A 30-year-old COVID-19 patient has died, making her the youngest victim of the virus in Malta so far.
Christine Said tested positive on February 18 and died in St Thomas Hospital on Wednesday. She was a resident at id-Dar tal-Providenza, a home for people with disabilities.
In a statement, the residential facility offered their condolences to her friends and family and said her funeral would take place later on Thursday.
They said she had tested positive during routine tests and was immediately transferred to hospital while all those who were in contact with her were put into preventive quarantine.
"Dar tal-Providenza is in constant contact with the Department of Public Health and is taking all necessary precautionary measures to safeguard the health and wellbeing of all its residents and employees," it said.
"In fact, vaccination with the first dose started on Monday 15th February 2021 for the residents as well as for the employees."
Times of Malta understands she was feeling well until a few hours before she died but her conditioned worsened quickly.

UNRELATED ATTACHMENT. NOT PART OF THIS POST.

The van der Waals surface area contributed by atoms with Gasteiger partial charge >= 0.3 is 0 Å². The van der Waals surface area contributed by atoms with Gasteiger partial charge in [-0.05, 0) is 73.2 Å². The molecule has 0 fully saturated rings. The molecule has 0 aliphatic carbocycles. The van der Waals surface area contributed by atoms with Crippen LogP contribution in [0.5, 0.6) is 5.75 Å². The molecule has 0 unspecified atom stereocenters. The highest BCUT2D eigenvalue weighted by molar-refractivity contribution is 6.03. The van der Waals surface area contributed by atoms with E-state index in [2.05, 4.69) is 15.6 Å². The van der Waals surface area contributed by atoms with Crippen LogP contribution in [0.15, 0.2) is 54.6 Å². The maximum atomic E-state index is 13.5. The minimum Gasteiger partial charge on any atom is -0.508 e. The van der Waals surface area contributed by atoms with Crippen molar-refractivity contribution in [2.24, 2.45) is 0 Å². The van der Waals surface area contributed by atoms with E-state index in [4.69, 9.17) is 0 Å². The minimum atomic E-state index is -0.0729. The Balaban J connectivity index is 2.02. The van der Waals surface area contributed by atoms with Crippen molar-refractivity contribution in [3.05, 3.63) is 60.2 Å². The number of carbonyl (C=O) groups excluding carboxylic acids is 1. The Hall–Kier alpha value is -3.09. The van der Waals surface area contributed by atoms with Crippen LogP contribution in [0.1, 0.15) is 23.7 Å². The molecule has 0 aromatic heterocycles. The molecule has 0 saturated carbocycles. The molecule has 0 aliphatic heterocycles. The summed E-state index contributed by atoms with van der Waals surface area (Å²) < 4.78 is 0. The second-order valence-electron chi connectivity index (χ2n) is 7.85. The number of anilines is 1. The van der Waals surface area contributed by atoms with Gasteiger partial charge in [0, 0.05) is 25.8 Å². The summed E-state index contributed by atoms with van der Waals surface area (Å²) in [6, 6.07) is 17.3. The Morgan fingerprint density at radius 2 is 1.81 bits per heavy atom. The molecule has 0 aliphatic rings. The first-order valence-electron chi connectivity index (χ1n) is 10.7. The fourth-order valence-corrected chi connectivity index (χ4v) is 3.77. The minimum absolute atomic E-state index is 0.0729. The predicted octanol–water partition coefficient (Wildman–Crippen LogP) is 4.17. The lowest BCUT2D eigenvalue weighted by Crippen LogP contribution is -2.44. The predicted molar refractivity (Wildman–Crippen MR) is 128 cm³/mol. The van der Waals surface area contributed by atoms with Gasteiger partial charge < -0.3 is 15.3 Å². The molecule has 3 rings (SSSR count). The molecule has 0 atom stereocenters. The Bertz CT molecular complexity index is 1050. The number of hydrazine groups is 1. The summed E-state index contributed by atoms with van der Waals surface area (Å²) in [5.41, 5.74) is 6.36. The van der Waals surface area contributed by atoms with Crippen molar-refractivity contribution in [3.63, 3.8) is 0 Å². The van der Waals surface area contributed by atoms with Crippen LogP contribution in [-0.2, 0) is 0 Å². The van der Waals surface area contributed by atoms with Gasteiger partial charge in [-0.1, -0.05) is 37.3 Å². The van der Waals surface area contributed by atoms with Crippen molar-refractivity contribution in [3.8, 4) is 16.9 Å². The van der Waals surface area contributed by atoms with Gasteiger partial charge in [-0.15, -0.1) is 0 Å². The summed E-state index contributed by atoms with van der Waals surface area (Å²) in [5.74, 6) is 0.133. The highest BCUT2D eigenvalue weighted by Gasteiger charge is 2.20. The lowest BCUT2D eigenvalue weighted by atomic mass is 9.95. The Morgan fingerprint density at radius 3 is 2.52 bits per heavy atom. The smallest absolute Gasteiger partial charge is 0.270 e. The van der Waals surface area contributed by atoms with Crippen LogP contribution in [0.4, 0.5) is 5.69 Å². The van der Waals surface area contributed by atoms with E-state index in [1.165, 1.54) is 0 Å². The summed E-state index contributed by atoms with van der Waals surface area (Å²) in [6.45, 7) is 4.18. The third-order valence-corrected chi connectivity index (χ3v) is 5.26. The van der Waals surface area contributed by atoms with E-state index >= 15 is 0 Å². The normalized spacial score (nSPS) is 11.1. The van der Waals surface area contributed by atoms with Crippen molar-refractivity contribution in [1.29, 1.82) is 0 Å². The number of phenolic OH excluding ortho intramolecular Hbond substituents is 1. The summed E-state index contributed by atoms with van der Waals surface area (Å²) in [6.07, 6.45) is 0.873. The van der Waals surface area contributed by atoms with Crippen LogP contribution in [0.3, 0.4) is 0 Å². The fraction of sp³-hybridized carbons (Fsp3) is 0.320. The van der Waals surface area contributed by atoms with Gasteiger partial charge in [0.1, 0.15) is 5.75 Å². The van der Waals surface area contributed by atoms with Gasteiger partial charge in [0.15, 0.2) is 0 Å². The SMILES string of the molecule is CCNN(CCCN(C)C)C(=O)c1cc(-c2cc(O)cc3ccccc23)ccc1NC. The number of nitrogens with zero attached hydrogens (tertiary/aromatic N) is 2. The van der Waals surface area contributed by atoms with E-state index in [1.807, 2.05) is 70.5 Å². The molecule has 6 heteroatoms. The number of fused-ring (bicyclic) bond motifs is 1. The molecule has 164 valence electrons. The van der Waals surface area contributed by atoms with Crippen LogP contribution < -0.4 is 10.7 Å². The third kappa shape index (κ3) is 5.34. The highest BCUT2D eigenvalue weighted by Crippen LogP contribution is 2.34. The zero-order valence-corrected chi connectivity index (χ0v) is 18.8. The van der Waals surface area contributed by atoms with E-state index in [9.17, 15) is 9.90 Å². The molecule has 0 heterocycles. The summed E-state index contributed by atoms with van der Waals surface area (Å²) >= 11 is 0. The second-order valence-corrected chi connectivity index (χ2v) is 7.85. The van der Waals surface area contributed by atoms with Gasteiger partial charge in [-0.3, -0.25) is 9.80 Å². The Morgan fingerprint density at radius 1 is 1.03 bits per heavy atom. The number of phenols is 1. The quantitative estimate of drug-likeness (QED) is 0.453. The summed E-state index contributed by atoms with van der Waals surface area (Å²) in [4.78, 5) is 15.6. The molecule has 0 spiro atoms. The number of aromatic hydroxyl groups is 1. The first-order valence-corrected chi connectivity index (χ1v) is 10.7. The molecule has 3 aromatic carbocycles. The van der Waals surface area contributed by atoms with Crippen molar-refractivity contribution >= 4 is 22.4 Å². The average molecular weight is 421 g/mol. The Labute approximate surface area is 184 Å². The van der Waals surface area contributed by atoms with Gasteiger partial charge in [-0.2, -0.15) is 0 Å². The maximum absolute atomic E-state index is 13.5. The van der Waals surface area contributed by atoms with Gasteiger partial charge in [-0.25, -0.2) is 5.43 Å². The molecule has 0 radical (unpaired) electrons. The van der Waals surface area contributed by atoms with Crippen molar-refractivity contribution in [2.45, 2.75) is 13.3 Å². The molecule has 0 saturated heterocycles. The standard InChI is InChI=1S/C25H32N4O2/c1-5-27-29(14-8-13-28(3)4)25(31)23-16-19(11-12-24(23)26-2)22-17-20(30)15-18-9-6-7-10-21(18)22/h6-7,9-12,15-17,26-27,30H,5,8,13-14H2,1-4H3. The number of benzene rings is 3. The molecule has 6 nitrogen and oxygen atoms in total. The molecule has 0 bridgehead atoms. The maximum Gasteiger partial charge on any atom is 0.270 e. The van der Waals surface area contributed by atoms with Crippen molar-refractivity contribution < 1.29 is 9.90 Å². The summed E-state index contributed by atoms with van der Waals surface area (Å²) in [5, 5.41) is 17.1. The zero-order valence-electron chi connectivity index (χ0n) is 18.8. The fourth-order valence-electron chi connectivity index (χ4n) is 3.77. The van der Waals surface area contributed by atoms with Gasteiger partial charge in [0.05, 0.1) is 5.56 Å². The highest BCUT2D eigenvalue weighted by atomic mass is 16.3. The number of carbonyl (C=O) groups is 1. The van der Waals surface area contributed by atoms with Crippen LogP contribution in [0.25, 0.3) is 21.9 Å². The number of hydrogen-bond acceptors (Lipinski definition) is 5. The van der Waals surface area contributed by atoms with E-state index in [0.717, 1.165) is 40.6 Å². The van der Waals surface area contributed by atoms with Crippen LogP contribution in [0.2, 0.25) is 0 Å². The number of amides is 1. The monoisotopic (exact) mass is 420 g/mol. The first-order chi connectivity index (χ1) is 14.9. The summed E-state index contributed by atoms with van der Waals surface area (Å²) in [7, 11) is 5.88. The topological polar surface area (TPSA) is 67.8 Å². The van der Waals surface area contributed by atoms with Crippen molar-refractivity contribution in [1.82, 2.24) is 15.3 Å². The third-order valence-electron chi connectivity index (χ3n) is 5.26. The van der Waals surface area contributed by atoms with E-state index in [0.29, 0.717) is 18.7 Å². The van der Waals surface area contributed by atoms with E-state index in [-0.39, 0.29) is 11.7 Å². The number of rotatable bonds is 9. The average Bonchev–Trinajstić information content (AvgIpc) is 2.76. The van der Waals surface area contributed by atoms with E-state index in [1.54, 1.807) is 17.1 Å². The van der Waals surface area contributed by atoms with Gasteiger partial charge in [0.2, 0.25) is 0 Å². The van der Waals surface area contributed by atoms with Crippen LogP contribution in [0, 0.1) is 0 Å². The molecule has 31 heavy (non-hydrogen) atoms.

Another patient, an 84-year-old woman, died at Mater Dei, bringing the overall death toll in Malta to 311.
Health authorities said on Thursday that another 192 people tested positive for COVID-19 between Wednesday and Thursday.
A total of 3,743 swab tests were carried out over the past 24 hours, resulting in a positivity rate of 5.13%.
According to public health data published on Facebook, a further 185 people recovered between Wednesday and Thursday, meaning Malta now has 2,508 active cases.
By Wednesday, 71,562 doses of vaccine have been administered. Of these, 22,501 have been second doses.
Health Minister Chris Fearne said on Wednesday that new testing guidelines, lack of social distancing and a more virulent virus strain may all be behind Malta’s stubbornly high number of daily COVID-19 cases.
He also said that bars and band clubs will remain shut throughout March but some care homes will see measures relaxed due to the success of the vaccine.
Finance Minister Clyde Caruana said the government is paying more than twice the price of some vaccine jabs so that as many people as possible get vaccinated in the shortest possible time.
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